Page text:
A promise to compensate another contractual party (‘the indemnified’ or ‘indemnitee’) for the consequences of a possible event, for example, to pay any intellectual property infringement damages that might be awarded against a purchaser for use of a vendor’s products. An indemnity is a form of insurance and indeed an insurance policy is in effect an indemnity agreement. Indemnities are either open or capped. That is to say there may be no ceiling on the amount of the indemnity (open) or more sensibly the grantor of the indemnity (‘the indemnifier’) will limit its liability (‘capped’). Usually indemnity policies will require prompt notice by the indemnitee to the indemnifier of any claims and will typically provide that the indemnifier can control the legal defense of any claims.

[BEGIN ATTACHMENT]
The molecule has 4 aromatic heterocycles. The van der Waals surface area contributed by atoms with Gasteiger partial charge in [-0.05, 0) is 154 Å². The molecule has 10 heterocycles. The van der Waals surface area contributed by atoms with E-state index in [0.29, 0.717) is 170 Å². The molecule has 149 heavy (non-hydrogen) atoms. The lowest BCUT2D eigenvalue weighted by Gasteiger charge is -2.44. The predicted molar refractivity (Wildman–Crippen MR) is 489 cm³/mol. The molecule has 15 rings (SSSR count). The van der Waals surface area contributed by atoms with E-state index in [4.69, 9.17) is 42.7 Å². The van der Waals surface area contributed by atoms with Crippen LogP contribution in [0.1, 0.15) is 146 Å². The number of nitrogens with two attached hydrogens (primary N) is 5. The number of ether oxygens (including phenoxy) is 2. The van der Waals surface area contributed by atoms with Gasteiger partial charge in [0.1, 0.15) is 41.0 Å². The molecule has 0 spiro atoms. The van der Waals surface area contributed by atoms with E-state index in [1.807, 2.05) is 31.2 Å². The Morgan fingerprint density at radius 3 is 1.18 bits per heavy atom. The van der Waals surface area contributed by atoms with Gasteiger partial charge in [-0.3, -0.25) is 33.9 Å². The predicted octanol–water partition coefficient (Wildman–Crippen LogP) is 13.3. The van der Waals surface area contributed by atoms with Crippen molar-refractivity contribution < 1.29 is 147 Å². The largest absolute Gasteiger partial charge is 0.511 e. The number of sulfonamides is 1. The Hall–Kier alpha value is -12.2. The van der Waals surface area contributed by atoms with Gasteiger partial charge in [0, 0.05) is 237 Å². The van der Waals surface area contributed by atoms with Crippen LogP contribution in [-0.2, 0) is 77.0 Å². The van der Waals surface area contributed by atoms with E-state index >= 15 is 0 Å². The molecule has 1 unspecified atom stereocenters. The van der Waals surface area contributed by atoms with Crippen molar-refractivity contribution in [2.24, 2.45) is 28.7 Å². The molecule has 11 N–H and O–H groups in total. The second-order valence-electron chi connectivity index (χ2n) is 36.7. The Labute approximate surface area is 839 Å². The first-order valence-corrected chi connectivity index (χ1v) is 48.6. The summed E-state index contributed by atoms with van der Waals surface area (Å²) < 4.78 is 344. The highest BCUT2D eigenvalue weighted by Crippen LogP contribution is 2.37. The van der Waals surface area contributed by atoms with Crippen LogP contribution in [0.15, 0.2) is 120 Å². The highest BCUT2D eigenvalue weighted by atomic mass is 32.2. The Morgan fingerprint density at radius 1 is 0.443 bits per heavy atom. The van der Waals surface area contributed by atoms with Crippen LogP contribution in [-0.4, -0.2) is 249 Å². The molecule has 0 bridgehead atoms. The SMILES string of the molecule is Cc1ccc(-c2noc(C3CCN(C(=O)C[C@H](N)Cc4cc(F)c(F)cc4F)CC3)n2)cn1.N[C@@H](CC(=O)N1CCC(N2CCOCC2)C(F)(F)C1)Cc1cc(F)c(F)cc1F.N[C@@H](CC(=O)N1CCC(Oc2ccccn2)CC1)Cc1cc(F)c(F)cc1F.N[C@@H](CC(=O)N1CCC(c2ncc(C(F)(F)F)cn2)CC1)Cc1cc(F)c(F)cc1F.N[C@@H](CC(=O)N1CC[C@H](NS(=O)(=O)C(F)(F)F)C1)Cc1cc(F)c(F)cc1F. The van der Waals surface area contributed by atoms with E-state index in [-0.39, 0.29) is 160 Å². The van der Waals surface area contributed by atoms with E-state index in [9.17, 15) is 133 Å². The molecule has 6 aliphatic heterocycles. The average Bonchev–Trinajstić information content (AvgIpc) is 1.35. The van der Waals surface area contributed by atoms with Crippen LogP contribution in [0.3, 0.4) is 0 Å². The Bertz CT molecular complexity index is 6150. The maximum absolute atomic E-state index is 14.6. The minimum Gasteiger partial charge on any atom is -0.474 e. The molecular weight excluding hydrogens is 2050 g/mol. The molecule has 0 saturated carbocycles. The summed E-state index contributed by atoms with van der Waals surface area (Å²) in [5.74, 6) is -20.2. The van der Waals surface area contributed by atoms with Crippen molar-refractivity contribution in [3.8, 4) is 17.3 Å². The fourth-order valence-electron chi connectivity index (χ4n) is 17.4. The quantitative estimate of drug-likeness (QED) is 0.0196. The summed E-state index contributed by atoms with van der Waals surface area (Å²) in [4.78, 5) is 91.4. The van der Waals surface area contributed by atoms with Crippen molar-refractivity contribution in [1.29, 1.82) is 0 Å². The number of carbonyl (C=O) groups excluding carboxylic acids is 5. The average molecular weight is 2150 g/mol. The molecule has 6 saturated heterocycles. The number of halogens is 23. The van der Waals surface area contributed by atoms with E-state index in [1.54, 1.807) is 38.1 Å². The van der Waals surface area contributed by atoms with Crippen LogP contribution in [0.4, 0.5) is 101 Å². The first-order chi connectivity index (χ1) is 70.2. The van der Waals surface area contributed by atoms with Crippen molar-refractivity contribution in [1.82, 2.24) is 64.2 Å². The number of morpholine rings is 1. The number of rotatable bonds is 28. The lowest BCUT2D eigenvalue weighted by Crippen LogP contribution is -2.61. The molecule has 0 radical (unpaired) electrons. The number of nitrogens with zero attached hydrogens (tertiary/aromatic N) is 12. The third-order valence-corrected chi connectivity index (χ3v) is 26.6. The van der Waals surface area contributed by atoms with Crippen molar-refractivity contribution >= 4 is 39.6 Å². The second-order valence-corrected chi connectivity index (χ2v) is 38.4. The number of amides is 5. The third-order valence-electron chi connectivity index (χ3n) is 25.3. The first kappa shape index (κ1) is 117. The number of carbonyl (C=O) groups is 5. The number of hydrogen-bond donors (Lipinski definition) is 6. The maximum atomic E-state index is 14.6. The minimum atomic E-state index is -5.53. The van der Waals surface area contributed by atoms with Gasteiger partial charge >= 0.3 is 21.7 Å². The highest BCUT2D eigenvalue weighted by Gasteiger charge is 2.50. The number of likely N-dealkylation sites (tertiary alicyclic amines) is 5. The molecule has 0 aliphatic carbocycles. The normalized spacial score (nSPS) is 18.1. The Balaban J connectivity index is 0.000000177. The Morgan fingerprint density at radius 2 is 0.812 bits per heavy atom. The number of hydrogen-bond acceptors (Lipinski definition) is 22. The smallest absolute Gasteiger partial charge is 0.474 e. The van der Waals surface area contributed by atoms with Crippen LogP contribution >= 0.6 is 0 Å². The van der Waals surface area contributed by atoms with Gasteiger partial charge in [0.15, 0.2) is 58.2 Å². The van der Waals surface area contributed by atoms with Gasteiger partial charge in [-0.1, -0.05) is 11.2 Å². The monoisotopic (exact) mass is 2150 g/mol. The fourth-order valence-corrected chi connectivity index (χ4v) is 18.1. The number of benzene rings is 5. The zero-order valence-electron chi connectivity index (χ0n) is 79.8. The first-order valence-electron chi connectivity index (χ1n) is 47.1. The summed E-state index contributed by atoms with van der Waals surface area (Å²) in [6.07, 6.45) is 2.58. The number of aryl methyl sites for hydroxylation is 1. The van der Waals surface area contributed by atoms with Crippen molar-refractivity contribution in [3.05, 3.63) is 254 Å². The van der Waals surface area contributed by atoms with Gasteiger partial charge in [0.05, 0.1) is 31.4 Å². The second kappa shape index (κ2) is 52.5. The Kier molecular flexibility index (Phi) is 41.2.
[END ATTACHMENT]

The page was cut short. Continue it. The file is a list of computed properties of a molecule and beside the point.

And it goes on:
In many legal systems an indemnity cannot be granted before-the-event (i.e., prospectively), that would shield the indemnified from the consequences of any illegal or prohibited acts by it, and even further in some an indemnity also cannot prospectively cover willful misconduct or gross negligence (which will often be excluded in any event, though it may pay damages to third parties over and above what the indemnified can pay); in other words you cannot indemnify someone for criminal acts, intentional damage or extreme negligence (because to do so would encourage or sponsor such conduct.) An indemnity is different from a warranty, though the legal consequences for an indemnifier or a warrantor may ultimately be the same. See Warranty, Representations.